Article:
We often make assumptions about people on public assistance, about the woman in the checkout line with an EBT card, or the family who lives in public housing. We make assumptions about how they spend their resources (irresponsibly?), how they came to rely on aid (lack of hard work?), how they view their own public dependence (as a free ride rather than a humbling one?).
We assume, at our most skeptical, that poor people need help above all because they haven't tried to help themselves — they haven't bothered to find work.
The reality, though, is that a tremendous share of people who rely on government programs designed for the poor in fact work — they just don't make enough at it to cover their basic living expenses. According to the UC Berkeley Center for Labor Research and Education, 73 percent of people who benefit from major public assistance programs in the U.S. live in a working family where at least one adult earns the household some money.
The problem, according to this picture, isn't that poor people won't work — it's that the work they do can't sustain them. The problem is that more than half of people who work on the front lines of fast food, and nearly half of child-care workers and home health aids, still need government help buying their groceries or covering their medical bills after they get their paychecks.
Share of workers receiving public assistance for the poor, by industry
That chart, from a new research brief by Ken Jacobs, Ian Perry, and Jenifer MacGillvary at Berkeley, shows the share of workers in each field who also rely on at least one of four major government programs for the poor: food stamps (SNAP), Medicaid or the Children's Health Insurance Program, the Earned Income Tax Credit, or income supports through welfare (the Temporary Assistance for Needy Families program).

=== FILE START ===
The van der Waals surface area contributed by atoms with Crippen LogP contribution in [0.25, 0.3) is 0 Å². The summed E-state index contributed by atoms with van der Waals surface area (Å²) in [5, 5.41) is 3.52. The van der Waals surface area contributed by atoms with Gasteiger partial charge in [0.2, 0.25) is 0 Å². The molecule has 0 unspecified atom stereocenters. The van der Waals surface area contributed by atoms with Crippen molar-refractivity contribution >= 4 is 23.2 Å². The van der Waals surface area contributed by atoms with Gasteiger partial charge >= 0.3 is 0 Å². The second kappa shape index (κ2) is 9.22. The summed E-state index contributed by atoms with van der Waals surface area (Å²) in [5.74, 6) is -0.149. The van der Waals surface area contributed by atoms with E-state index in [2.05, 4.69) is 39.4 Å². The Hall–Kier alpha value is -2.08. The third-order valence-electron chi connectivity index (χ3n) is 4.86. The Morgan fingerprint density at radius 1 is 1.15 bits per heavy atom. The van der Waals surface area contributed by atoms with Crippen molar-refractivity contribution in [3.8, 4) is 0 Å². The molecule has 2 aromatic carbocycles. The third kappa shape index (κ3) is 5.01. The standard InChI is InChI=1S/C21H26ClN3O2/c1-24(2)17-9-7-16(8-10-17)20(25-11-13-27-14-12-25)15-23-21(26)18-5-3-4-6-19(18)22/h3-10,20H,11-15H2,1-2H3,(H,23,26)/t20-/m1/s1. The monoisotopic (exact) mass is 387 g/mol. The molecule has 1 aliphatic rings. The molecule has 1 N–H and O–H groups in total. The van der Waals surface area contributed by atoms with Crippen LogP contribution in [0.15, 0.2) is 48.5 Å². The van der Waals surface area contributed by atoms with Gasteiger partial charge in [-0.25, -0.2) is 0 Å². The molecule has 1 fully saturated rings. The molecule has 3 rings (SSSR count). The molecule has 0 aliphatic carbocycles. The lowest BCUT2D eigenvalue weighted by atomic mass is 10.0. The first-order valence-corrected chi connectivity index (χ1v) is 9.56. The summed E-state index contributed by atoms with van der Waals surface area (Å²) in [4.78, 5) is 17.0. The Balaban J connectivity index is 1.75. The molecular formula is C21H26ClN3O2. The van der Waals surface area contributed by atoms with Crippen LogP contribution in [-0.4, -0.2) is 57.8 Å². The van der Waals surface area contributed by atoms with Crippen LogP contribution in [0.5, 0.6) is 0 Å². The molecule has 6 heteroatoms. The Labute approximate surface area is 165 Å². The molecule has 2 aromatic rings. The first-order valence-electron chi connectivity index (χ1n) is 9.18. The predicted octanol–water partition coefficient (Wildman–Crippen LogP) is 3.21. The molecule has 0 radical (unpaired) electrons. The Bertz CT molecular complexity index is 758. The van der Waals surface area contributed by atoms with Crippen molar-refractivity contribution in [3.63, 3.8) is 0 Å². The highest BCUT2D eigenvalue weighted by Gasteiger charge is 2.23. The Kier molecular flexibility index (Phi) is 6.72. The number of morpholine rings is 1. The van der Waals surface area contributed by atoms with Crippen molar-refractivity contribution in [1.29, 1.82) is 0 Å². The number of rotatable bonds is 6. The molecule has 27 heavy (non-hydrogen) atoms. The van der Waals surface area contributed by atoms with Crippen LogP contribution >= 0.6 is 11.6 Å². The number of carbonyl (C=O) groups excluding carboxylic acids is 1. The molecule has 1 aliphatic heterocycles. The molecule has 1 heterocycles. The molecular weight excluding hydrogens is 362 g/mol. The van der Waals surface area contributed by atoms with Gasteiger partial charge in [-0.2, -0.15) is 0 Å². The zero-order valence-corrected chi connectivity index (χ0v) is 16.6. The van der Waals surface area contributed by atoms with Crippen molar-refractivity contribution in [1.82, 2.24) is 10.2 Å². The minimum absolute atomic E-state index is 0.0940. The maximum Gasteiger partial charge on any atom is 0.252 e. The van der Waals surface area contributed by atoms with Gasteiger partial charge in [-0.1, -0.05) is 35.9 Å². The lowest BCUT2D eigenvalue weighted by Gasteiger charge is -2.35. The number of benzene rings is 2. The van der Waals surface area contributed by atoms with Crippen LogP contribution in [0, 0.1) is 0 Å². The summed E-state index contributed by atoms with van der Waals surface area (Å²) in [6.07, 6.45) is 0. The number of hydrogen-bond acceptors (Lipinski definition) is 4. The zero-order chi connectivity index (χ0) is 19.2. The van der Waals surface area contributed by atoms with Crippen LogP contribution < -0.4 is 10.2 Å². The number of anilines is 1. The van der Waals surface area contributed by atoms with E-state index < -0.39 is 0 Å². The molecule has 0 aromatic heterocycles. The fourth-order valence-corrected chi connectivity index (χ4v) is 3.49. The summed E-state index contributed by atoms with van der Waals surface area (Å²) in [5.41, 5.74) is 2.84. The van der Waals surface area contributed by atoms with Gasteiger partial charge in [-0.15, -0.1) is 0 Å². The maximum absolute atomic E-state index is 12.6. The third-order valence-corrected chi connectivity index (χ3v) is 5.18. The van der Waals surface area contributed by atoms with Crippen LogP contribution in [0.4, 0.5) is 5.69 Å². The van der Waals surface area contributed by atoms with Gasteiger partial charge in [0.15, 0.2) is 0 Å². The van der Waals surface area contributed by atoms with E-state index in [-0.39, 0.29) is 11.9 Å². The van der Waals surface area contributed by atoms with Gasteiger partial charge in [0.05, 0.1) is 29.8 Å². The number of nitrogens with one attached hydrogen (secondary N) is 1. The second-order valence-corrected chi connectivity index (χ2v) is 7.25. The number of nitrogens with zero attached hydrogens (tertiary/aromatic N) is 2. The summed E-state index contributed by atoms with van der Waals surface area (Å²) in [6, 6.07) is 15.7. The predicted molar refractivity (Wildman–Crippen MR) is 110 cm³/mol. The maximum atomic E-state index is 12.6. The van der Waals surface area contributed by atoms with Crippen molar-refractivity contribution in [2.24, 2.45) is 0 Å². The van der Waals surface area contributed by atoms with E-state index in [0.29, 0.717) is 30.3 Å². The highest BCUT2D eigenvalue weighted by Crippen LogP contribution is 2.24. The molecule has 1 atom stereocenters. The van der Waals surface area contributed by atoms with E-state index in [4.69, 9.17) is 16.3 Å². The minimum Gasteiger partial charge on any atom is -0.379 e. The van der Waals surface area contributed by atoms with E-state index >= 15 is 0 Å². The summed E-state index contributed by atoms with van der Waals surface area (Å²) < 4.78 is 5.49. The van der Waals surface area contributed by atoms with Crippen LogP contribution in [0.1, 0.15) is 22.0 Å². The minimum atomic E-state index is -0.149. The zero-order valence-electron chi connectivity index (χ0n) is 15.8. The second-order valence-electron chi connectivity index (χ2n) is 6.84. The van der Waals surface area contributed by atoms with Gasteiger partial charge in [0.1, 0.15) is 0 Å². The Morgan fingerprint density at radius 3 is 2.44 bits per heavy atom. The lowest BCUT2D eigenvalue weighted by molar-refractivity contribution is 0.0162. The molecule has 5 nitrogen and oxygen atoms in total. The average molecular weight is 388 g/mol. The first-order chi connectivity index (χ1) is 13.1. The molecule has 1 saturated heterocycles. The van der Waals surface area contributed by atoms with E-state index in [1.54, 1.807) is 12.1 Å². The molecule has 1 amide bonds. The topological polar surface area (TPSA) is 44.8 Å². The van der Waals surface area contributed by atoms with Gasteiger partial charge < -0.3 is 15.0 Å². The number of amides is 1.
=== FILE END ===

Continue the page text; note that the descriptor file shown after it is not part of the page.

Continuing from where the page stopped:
This picture casts the culprit in a different light: Taxpayers are spending a lot of money subsidizing not people who won't work, but industries that don't pay their workers a living wage. Through these four programs alone, federal and state governments spend about $150 billion a year aiding working families, according to the analysis (the authors define people who are working here as those who worked at least 10 hours a week, at least half the year).
This is true of more than half of people on Medicaid, and a third of families on food stamps:
This data may be its own Rorschach test: Maybe you look at it and see not the third of families on welfare who work, but the two-thirds who don't for various reasons. But the important point here is that it is quite possible to work hard in this country and still need help buying dinner — a fact that says more about the nature of work in America than a shortage of work ethic.